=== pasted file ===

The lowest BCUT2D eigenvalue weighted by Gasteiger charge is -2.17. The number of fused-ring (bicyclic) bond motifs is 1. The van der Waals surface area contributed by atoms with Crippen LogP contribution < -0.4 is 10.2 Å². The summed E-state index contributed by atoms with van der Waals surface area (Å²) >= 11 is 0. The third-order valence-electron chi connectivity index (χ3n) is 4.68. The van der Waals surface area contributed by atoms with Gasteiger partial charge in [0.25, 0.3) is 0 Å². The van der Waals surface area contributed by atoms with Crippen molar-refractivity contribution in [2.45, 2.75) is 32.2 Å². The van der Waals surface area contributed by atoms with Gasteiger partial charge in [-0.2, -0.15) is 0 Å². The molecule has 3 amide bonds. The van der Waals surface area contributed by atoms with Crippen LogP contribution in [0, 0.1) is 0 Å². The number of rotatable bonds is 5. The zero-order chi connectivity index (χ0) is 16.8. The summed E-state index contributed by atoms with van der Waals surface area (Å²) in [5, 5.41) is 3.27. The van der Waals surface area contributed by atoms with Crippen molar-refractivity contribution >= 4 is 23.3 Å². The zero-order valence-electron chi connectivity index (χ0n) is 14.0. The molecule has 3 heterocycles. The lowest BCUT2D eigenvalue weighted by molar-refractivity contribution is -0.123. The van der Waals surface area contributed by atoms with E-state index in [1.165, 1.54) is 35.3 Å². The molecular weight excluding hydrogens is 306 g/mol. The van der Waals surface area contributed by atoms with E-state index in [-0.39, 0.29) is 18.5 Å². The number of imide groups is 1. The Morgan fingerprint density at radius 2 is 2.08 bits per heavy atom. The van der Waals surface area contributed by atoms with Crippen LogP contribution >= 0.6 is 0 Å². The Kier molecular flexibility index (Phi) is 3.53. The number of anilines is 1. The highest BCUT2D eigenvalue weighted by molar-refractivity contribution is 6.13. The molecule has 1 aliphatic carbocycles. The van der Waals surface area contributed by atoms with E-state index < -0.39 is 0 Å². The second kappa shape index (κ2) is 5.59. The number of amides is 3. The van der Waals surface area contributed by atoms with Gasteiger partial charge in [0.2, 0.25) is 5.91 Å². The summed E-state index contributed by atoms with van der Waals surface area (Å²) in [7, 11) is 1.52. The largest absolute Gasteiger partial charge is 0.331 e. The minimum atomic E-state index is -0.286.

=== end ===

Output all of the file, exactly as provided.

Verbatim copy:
The lowest BCUT2D eigenvalue weighted by Gasteiger charge is -2.17. The number of fused-ring (bicyclic) bond motifs is 1. The van der Waals surface area contributed by atoms with Crippen LogP contribution < -0.4 is 10.2 Å². The summed E-state index contributed by atoms with van der Waals surface area (Å²) >= 11 is 0. The third-order valence-electron chi connectivity index (χ3n) is 4.68. The van der Waals surface area contributed by atoms with Gasteiger partial charge in [0.25, 0.3) is 0 Å². The van der Waals surface area contributed by atoms with Crippen molar-refractivity contribution in [2.45, 2.75) is 32.2 Å². The van der Waals surface area contributed by atoms with Gasteiger partial charge in [-0.2, -0.15) is 0 Å². The molecule has 3 amide bonds. The van der Waals surface area contributed by atoms with Crippen LogP contribution in [0, 0.1) is 0 Å². The number of rotatable bonds is 5. The zero-order chi connectivity index (χ0) is 16.8. The summed E-state index contributed by atoms with van der Waals surface area (Å²) in [5, 5.41) is 3.27. The van der Waals surface area contributed by atoms with Crippen molar-refractivity contribution >= 4 is 23.3 Å². The zero-order valence-electron chi connectivity index (χ0n) is 14.0. The molecule has 3 heterocycles. The lowest BCUT2D eigenvalue weighted by molar-refractivity contribution is -0.123. The van der Waals surface area contributed by atoms with E-state index in [1.165, 1.54) is 35.3 Å². The molecular weight excluding hydrogens is 306 g/mol. The van der Waals surface area contributed by atoms with E-state index in [-0.39, 0.29) is 18.5 Å². The number of imide groups is 1. The Morgan fingerprint density at radius 2 is 2.08 bits per heavy atom. The van der Waals surface area contributed by atoms with Crippen LogP contribution >= 0.6 is 0 Å². The Kier molecular flexibility index (Phi) is 3.53. The number of anilines is 1. The highest BCUT2D eigenvalue weighted by molar-refractivity contribution is 6.13. The molecule has 1 aliphatic carbocycles. The van der Waals surface area contributed by atoms with E-state index < -0.39 is 0 Å². The second kappa shape index (κ2) is 5.59. The number of amides is 3. The van der Waals surface area contributed by atoms with Gasteiger partial charge in [0.2, 0.25) is 5.91 Å². The summed E-state index contributed by atoms with van der Waals surface area (Å²) in [7, 11) is 1.52. The largest absolute Gasteiger partial charge is 0.331 e. The minimum atomic E-state index is -0.286.